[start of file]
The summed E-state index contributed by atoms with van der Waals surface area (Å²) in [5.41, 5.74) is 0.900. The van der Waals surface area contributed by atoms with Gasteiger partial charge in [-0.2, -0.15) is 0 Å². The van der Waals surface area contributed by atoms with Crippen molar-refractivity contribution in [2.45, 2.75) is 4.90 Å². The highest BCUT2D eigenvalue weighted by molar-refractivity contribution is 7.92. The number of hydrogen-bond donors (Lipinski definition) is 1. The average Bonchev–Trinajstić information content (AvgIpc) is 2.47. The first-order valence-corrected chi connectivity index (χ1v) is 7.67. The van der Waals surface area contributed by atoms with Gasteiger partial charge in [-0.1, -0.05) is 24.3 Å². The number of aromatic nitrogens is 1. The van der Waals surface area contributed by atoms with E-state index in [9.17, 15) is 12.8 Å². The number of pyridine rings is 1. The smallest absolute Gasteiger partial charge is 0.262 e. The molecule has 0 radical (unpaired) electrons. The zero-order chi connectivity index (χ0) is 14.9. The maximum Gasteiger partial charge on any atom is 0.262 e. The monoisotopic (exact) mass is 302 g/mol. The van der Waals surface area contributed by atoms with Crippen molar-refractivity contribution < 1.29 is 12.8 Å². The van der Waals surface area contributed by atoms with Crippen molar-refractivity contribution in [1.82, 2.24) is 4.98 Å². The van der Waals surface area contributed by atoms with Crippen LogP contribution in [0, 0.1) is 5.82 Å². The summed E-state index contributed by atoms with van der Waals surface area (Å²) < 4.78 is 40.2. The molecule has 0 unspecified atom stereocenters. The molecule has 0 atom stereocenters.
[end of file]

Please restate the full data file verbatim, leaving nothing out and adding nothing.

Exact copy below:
The summed E-state index contributed by atoms with van der Waals surface area (Å²) in [5.41, 5.74) is 0.900. The van der Waals surface area contributed by atoms with Gasteiger partial charge in [-0.2, -0.15) is 0 Å². The van der Waals surface area contributed by atoms with Crippen molar-refractivity contribution in [2.45, 2.75) is 4.90 Å². The highest BCUT2D eigenvalue weighted by molar-refractivity contribution is 7.92. The number of hydrogen-bond donors (Lipinski definition) is 1. The average Bonchev–Trinajstić information content (AvgIpc) is 2.47. The first-order valence-corrected chi connectivity index (χ1v) is 7.67. The van der Waals surface area contributed by atoms with Gasteiger partial charge in [-0.1, -0.05) is 24.3 Å². The number of aromatic nitrogens is 1. The van der Waals surface area contributed by atoms with E-state index in [9.17, 15) is 12.8 Å². The number of pyridine rings is 1. The smallest absolute Gasteiger partial charge is 0.262 e. The molecule has 0 radical (unpaired) electrons. The zero-order chi connectivity index (χ0) is 14.9. The maximum Gasteiger partial charge on any atom is 0.262 e. The monoisotopic (exact) mass is 302 g/mol. The van der Waals surface area contributed by atoms with Crippen molar-refractivity contribution < 1.29 is 12.8 Å². The van der Waals surface area contributed by atoms with Crippen molar-refractivity contribution in [1.82, 2.24) is 4.98 Å². The van der Waals surface area contributed by atoms with Crippen LogP contribution in [0, 0.1) is 5.82 Å². The summed E-state index contributed by atoms with van der Waals surface area (Å²) < 4.78 is 40.2. The molecule has 0 unspecified atom stereocenters. The molecule has 0 atom stereocenters.